I have previously expressed great concern about journalists confusing the categorization of a people as H. sapiens with their being human. Bodies Keep Shrinking on this Island, and Scientists Aren't Sure Why, a story in the New York Times, offers yet another illustration of this confusion. Within it, Carl Zimmer writes:

The researchers found that a very small percentage of the villagers' DNA came from Neanderthals or Denisovans. A tiny portion could not be matched to humans, Neanderthals or Denisovans.

But these enigmatic pieces weren’t dramatically different from human DNA, as you’d expect if they had come from Homo floresiensis. Dr. Tucci concluded that the Rampasasa villagers have no Homo floresiensis ancestry.

Note that, once again, Neanderthals and Denisovans are distinguished by a journalist from humans, as are now those of H. floresiensis. No reason is given for classifying any of these people as not human; the journalist has simply inferred that they are not because they have been classified as of a different species; what that classification actually means is utterly unconsidered.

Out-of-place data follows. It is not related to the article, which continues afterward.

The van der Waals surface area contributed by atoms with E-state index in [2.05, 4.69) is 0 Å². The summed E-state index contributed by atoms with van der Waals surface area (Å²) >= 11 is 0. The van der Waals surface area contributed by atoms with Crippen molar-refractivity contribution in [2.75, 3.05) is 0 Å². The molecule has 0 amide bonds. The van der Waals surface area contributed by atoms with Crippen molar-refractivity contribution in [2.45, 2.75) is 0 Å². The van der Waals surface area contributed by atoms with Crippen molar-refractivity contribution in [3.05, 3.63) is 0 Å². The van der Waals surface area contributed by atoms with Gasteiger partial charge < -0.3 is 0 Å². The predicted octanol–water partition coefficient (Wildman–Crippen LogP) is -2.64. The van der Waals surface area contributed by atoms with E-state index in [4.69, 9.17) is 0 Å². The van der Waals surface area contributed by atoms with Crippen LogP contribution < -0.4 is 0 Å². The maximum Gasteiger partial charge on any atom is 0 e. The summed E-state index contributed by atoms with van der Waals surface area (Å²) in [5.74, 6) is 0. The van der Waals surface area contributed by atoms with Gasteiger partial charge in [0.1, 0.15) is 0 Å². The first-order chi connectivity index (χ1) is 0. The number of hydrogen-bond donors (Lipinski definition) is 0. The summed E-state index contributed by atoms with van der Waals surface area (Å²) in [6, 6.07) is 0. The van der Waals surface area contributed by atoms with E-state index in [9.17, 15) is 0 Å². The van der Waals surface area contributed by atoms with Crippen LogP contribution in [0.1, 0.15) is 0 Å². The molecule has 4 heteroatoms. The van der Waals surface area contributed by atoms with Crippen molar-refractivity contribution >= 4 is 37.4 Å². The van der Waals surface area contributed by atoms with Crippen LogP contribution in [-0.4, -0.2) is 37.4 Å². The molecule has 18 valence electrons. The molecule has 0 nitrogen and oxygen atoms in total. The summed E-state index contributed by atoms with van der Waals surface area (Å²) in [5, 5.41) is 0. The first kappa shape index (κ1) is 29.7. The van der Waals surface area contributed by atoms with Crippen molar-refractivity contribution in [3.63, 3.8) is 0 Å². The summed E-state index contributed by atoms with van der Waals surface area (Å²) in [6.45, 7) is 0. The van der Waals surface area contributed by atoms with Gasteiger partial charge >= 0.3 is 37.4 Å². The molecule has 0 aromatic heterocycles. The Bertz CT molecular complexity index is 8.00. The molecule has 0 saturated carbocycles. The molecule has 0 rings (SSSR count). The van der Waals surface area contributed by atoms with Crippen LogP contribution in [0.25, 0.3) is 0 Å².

Further, in the article, modern populations are noted to have differing occurrences of presence of DNA from the supposedly inhuman populations — not dramatically inhuman, but supposedly inhuman none-the-less.

Let me make it very plain: Mr Zimmer and the New York Times are offering pseudo-science with racist implications. He probably doesn't intend those implications, but is simply thoughtless. However, his thoughtlessness and that of his editors are inexcusable. And, if he had any conversations with the scientists who conducted these studies, then I'd like to know why the Hell they failed to impress upon him that the taxonomy did not separate people into humans and non-humans. These scientists did not have the prerogative of unscientifically presuming that Mr Zimmer had more intelligence than has been actually demonstrated by the typical journalist.

Under Review

Friday, 20 July 2018